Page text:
This post was authored by Floyd Mori, IIA Member and President and CEO of the Asian Pacific American Institute for Congressional Studies.
The desire to increase equal opportunities for all Americans is a noble one. But the process of achieving this worthy goal is complicated, and it requires a variety of approaches—each tailored to meet the different needs of different communities.
For example, the Asian-American community is incredibly diverse, comprised of some groups that traditionally have achieved higher levels of education and economic stability. But their success doesn’t tell the whole story: The Asian-American community also includes many that continue to struggle with poverty, language and educational barriers, as well as health disparities. Their struggles mirror the challenges that affect many other minority communities in America.
It turns out that one way to increase equality of opportunity for these communities and for virtually every American is through increased access to high-speed broadband service. This service provides improved access to additional educational, professional, and social opportunities, in addition to opportunities for better health care and civic engagement. President Obama, recognizing the importance of broadband access, set a goal for providing 98 percent of all Americans with access to high-speed broadband by 2016.
Unfortunately, the availability of high-speed broadband is still limited in many parts of the country and within many minority communities, for a variety of reasons. This is a problem because in our modern, digital age, broadband access is now a necessity, not a luxury. Broadband service can strengthen communities and families, present new possibilities that lead to a better quality of life, and even act as a bridge to a brighter future.
In addition, too much of today’s communication regulatory and legislative decision-making processes are incorrectly based on yesterday’s communication network of wired connectivity. This has slowed the expansion of high-speed broadband and thus contributing to widening the inequalities we face today.
For example, distance learning has become both a viable alternative and a valuable supplement to traditional classroom learning for students at all levels and at any age. Online classes and job training can even make it possible for people to learn on their own time, a particularly important benefit for workers and families. With broadband access, non-native English speakers can choose from several language applications and programs to help them achieve proficiency in English.
Additionally, broadband-enabled applications in telehealth and mobile health (mHealth) offer better access to quality care and increased options for improved wellness and health. These health technologies also offer improved management of chronic diseases, including those that affect minority communities (including Asian-American communities) at disproportionately higher rates.
Conversely, lack of broadband access constitutes more than just an inability to get these and other benefits. In our modern time, it puts people at a tremendous disadvantage. For those without access—including many Asian Americans (in particular, our Pacific Islander and Southeast Asian communities), as well as many African Americans, Hispanics, and rural Americans—a fast solution is needed. Many minorities and other underserved groups face a real risk of falling behind and missing out on all that these exciting technologies have to offer.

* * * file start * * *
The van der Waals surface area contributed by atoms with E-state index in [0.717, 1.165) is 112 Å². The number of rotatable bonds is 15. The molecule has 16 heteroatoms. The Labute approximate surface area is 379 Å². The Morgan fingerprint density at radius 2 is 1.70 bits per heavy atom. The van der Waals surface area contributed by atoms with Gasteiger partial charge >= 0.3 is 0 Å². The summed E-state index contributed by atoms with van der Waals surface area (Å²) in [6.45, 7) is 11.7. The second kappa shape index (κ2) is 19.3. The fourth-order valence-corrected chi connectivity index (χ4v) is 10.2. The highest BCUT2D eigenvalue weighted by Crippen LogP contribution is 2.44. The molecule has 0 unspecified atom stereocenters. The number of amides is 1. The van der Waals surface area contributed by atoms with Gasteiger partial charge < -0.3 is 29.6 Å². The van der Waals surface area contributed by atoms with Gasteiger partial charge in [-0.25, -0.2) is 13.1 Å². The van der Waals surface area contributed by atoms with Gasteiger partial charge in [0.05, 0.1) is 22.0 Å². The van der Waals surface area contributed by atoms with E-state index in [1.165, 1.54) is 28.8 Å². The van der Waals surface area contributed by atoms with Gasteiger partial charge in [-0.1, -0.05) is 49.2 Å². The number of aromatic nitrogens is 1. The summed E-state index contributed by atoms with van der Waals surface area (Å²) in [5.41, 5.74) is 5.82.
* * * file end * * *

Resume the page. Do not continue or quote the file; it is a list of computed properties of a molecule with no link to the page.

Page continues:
That’s why it’s so important to upgrade our nation’s communications networks to Internet Protocol (IP)-based networks. Transitioning to such an infrastructure will bring increased access to next-generation, high-speed broadband networks with new capabilities and applications. These modern networks deliver faster speeds and enhanced connectivity. Moreover, unlike outdated networks, they support a variety of devices while also offering new options for services and technologies. The IP transition can transform and improve health care and education as well as provide more opportunities for civic engagement, professional development, and economic growth for us all.
Investment in modern networks is good for our economy, too. A study by Deloitte estimated U.S. investment in modern networks to be between $25–53 billion during 2012–2016; this corresponded to a conservative estimate of $73–152 billion in GDP growth and 317,000–771,000 new jobs for that same period. That investment presents many opportunities for our country and for all Americans.
The transition to next-generation networks will increase broadband access and result in economic growth and countless benefits for Americans; therefore, it must become a national priority. I believe that this transition can be achieved if our policymakers focus on encouraging private sector investment and creating a modern regulatory framework. Achieving rapid deployment of modern communications networks is the key to achieving the President’s national broadband goal and to creating true equality of opportunity. All Americans, regardless of background, should have access to broadband and to the brighter future it can deliver.
— Floyd Mori